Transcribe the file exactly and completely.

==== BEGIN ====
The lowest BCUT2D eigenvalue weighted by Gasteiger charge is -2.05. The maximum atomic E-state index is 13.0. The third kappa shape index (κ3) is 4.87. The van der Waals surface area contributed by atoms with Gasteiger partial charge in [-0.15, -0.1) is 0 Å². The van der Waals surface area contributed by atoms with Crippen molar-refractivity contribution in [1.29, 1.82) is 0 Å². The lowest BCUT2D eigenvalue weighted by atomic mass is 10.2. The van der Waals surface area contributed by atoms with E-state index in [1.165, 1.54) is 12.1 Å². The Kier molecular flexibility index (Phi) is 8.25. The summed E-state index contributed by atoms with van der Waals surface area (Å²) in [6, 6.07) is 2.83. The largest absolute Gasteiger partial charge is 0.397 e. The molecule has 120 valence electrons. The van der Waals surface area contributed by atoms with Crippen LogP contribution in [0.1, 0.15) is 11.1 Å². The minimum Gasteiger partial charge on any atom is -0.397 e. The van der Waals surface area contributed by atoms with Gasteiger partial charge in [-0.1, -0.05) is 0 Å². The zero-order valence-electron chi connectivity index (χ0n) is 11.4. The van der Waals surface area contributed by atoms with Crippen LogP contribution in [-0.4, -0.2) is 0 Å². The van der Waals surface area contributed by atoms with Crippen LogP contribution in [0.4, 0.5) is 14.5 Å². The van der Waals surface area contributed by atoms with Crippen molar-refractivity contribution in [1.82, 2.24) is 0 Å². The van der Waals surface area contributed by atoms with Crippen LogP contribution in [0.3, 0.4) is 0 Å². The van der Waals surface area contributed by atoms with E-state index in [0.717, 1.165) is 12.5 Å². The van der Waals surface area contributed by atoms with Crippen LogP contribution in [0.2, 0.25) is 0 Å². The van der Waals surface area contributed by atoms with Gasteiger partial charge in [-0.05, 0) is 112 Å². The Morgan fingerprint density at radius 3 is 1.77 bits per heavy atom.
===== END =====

The lowest BCUT2D eigenvalue weighted by Gasteiger charge is -2.05. The maximum atomic E-state index is 13.0. The third kappa shape index (κ3) is 4.87. The van der Waals surface area contributed by atoms with Gasteiger partial charge in [-0.15, -0.1) is 0 Å². The van der Waals surface area contributed by atoms with Crippen molar-refractivity contribution in [1.29, 1.82) is 0 Å². The lowest BCUT2D eigenvalue weighted by atomic mass is 10.2. The van der Waals surface area contributed by atoms with E-state index in [1.165, 1.54) is 12.1 Å². The Kier molecular flexibility index (Phi) is 8.25. The summed E-state index contributed by atoms with van der Waals surface area (Å²) in [6, 6.07) is 2.83. The largest absolute Gasteiger partial charge is 0.397 e. The molecule has 120 valence electrons. The van der Waals surface area contributed by atoms with Crippen LogP contribution in [0.1, 0.15) is 11.1 Å². The minimum Gasteiger partial charge on any atom is -0.397 e. The van der Waals surface area contributed by atoms with Gasteiger partial charge in [-0.1, -0.05) is 0 Å². The zero-order valence-electron chi connectivity index (χ0n) is 11.4. The van der Waals surface area contributed by atoms with Crippen LogP contribution in [-0.4, -0.2) is 0 Å². The van der Waals surface area contributed by atoms with Crippen LogP contribution in [0.4, 0.5) is 14.5 Å². The van der Waals surface area contributed by atoms with Crippen molar-refractivity contribution in [1.82, 2.24) is 0 Å². The van der Waals surface area contributed by atoms with Crippen LogP contribution in [0.3, 0.4) is 0 Å². The van der Waals surface area contributed by atoms with E-state index in [0.717, 1.165) is 12.5 Å². The van der Waals surface area contributed by atoms with Crippen LogP contribution in [0.2, 0.25) is 0 Å². The van der Waals surface area contributed by atoms with Gasteiger partial charge in [-0.05, 0) is 112 Å². The Morgan fingerprint density at radius 3 is 1.77 bits per heavy atom.